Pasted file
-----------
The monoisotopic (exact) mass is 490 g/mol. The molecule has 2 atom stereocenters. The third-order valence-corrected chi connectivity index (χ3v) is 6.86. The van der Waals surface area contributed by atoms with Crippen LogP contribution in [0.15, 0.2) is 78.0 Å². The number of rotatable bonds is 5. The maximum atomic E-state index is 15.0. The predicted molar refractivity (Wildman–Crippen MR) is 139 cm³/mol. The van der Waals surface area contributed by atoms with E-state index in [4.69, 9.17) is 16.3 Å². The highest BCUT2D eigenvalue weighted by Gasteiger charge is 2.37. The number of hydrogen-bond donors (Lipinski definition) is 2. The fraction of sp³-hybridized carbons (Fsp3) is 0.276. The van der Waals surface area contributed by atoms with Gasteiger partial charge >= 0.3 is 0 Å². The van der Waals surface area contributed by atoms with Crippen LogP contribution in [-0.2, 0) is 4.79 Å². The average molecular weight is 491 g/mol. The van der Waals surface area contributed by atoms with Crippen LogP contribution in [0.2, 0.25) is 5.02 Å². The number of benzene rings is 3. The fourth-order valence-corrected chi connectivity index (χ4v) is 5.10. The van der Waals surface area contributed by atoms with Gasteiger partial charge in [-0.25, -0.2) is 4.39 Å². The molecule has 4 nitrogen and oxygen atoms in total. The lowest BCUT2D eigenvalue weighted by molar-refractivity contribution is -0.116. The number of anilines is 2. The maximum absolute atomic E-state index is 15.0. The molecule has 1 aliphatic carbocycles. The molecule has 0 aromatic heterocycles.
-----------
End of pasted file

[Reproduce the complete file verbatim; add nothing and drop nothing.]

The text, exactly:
The monoisotopic (exact) mass is 490 g/mol. The molecule has 2 atom stereocenters. The third-order valence-corrected chi connectivity index (χ3v) is 6.86. The van der Waals surface area contributed by atoms with Crippen LogP contribution in [0.15, 0.2) is 78.0 Å². The number of rotatable bonds is 5. The maximum atomic E-state index is 15.0. The predicted molar refractivity (Wildman–Crippen MR) is 139 cm³/mol. The van der Waals surface area contributed by atoms with E-state index in [4.69, 9.17) is 16.3 Å². The highest BCUT2D eigenvalue weighted by Gasteiger charge is 2.37. The number of hydrogen-bond donors (Lipinski definition) is 2. The fraction of sp³-hybridized carbons (Fsp3) is 0.276. The van der Waals surface area contributed by atoms with Gasteiger partial charge >= 0.3 is 0 Å². The van der Waals surface area contributed by atoms with Crippen LogP contribution in [-0.2, 0) is 4.79 Å². The average molecular weight is 491 g/mol. The van der Waals surface area contributed by atoms with Crippen LogP contribution in [0.2, 0.25) is 5.02 Å². The number of benzene rings is 3. The fourth-order valence-corrected chi connectivity index (χ4v) is 5.10. The van der Waals surface area contributed by atoms with Gasteiger partial charge in [-0.25, -0.2) is 4.39 Å². The molecule has 4 nitrogen and oxygen atoms in total. The lowest BCUT2D eigenvalue weighted by molar-refractivity contribution is -0.116. The number of anilines is 2. The maximum absolute atomic E-state index is 15.0. The molecule has 1 aliphatic carbocycles. The molecule has 0 aromatic heterocycles.